Kelly Clarkson has offered support and advice to Taylor Swift after the You Need To Calm Down singer’s entire back catalogue was acquired by pop manager Scooter Braun.
Earlier this month, Taylor voiced her upset when it was announced that Scooter – who manages artists like Justin Bieber and Ariana Grande – had bought her old label Big Machine, and therefore now owned the recordings of her first six albums, up to and including 2017’s Reputation.
In a lengthy Tumblr post, the singer claimed that she had only been offered the chance to own the masters if she signed another contract with Big Machine, earning them back one at a time for each new album she recorded, while claiming she’d also been “bullied” by Scooter for a number of years.
However, Kelly Clarkson thinks she may have come up with a solution to Taylor’s woes - re-record and re-release her entire back catalogue.
On Saturday, Kelly tweeted: “@taylorswift13 just a thought, U should go in & re-record all the songs that U don’t own the masters on exactly how U did them but put brand new art & some kind of incentive so fans will no longer buy the old versions. I’d buy all of the new versions just to prove a point.”
And Kelly might have a point.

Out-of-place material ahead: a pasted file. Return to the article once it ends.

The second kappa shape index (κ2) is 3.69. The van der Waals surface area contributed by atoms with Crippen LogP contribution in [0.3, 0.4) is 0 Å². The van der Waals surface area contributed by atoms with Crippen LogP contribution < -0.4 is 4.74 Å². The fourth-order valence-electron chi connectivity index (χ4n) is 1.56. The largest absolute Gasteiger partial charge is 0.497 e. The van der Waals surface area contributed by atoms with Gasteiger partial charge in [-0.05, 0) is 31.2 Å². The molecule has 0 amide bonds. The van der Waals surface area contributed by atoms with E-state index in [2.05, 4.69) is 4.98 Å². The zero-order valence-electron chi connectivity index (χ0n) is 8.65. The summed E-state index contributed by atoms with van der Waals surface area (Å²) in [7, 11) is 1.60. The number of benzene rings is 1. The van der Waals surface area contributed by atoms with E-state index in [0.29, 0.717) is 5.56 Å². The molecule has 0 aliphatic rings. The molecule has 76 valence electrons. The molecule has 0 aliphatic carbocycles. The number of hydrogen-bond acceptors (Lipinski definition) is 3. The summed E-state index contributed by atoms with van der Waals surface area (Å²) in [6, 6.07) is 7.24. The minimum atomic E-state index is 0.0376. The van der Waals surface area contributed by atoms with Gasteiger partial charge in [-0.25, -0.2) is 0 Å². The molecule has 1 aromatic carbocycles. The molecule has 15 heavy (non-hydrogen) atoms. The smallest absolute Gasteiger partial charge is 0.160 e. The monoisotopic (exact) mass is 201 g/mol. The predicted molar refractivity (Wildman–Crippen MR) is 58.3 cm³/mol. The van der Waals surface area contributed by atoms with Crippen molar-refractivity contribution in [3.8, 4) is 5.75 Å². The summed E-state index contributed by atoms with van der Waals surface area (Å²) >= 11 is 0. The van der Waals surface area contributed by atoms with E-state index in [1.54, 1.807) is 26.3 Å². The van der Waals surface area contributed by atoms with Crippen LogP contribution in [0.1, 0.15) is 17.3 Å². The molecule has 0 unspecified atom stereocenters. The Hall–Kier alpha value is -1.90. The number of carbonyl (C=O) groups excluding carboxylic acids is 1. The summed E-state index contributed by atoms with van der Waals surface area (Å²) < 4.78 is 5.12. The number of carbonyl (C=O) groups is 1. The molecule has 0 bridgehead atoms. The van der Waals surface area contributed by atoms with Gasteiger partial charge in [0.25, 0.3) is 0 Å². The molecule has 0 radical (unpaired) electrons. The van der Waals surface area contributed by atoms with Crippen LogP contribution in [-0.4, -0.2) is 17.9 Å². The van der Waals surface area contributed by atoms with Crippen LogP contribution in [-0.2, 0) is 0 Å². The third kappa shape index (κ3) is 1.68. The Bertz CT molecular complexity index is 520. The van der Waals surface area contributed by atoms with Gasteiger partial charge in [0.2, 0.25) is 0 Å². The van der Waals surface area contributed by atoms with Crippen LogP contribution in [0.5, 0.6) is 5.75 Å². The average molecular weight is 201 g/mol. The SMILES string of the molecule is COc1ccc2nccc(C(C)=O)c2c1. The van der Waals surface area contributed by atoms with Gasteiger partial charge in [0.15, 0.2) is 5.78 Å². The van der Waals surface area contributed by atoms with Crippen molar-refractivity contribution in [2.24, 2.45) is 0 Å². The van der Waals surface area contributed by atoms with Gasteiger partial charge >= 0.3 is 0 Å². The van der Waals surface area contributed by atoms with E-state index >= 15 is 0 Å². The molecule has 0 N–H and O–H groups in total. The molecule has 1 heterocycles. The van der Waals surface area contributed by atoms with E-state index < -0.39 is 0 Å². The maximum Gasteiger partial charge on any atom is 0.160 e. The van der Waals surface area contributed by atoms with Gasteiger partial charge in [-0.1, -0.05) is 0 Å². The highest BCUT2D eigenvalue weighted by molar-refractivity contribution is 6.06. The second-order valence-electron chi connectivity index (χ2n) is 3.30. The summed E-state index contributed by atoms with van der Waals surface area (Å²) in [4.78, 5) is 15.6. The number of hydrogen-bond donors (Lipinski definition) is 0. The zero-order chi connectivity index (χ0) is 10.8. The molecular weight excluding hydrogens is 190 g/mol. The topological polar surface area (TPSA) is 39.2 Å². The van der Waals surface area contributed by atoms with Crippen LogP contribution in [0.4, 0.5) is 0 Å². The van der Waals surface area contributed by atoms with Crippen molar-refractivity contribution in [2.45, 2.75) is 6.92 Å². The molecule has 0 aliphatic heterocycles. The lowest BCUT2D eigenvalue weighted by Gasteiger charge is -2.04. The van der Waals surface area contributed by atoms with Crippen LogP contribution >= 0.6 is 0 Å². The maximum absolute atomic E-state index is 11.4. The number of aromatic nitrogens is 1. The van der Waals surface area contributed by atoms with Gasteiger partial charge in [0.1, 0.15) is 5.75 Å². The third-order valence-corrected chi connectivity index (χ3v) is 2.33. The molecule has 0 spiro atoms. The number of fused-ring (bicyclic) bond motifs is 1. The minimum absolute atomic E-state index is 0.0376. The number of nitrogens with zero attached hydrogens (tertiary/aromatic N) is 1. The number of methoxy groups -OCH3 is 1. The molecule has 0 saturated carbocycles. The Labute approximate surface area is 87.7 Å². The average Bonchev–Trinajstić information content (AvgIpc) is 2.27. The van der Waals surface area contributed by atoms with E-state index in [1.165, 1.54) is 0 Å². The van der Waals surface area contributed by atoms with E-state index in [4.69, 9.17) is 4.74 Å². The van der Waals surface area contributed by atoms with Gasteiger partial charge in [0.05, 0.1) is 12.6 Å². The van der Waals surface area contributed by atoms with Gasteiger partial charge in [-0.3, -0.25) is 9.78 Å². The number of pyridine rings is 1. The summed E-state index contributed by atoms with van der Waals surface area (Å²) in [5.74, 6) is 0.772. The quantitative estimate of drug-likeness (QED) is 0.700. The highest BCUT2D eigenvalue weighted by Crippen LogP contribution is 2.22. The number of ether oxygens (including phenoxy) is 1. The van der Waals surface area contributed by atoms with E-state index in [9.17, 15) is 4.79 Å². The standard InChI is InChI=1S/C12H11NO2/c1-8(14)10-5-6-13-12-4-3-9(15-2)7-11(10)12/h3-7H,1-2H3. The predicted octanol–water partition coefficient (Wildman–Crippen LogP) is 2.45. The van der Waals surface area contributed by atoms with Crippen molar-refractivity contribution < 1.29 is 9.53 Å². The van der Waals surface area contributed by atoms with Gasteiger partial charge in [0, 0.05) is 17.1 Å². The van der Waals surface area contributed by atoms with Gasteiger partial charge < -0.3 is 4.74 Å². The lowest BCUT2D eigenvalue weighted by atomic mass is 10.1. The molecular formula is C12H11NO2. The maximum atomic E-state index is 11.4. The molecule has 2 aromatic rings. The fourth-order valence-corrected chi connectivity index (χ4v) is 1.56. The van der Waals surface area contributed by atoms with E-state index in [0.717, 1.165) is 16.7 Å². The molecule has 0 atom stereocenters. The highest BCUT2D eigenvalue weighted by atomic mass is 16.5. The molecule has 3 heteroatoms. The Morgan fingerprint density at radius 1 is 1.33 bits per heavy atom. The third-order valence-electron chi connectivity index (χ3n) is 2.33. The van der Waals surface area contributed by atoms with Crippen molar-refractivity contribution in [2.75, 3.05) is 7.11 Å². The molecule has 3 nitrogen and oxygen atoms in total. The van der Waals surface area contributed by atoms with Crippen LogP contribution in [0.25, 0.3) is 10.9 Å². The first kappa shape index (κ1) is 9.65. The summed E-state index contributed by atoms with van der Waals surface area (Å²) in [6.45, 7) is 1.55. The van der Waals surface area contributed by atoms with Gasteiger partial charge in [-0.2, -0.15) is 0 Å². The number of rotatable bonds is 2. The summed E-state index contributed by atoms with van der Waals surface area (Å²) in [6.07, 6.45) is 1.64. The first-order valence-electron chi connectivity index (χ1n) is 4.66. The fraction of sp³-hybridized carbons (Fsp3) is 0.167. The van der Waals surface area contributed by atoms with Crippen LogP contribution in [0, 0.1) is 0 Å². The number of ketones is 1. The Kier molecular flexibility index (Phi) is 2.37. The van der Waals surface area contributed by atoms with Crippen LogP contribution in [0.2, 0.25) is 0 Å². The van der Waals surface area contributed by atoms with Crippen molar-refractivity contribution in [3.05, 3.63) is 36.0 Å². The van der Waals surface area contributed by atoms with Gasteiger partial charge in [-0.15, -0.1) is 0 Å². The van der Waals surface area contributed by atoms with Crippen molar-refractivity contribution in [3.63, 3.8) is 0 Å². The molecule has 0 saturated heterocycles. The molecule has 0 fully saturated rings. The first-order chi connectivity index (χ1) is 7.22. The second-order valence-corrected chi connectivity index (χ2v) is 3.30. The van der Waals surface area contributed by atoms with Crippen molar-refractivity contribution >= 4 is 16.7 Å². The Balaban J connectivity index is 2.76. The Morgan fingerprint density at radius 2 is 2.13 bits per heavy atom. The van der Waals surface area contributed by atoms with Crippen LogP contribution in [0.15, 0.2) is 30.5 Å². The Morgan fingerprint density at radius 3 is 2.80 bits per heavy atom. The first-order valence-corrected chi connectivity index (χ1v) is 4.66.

A few artists have done just that. British rock band Def Leppard re-released their music under similar circumstances when they refused to allow their longtime label Universal Music to use any of their original recordings for anything other than physical products.
That came about after the band felt they were being shortchanged on the digital value of their hits and soon after they began re-releasing replicas of their past music.
Whether Taylor can do the same will all be in the small print of her original recording contract, and it’s unlikely that it will feature the same favourable terms that Def Leppard obtained.
Kelly is the latest musician to come out in support of Taylor following her very public spat with Scooter .
However, others have been less understanding, including Scooter’s charges Demo Lovato and Justin Bieber, with the latter coming to the defense of his manager, criticising Taylor for “crossing a line” with her public reaction.
Big Machine CEO Scott Borchetta also claimed that Taylor had been offered “every chance in the world” to own her old recordings
She refuted this in a statement issued via her legal team, saying: “Scott Borchetta never gave Taylor Swift an opportunity to purchase her masters, or the label, outright with a cheque in the way he is now apparently doing for others.”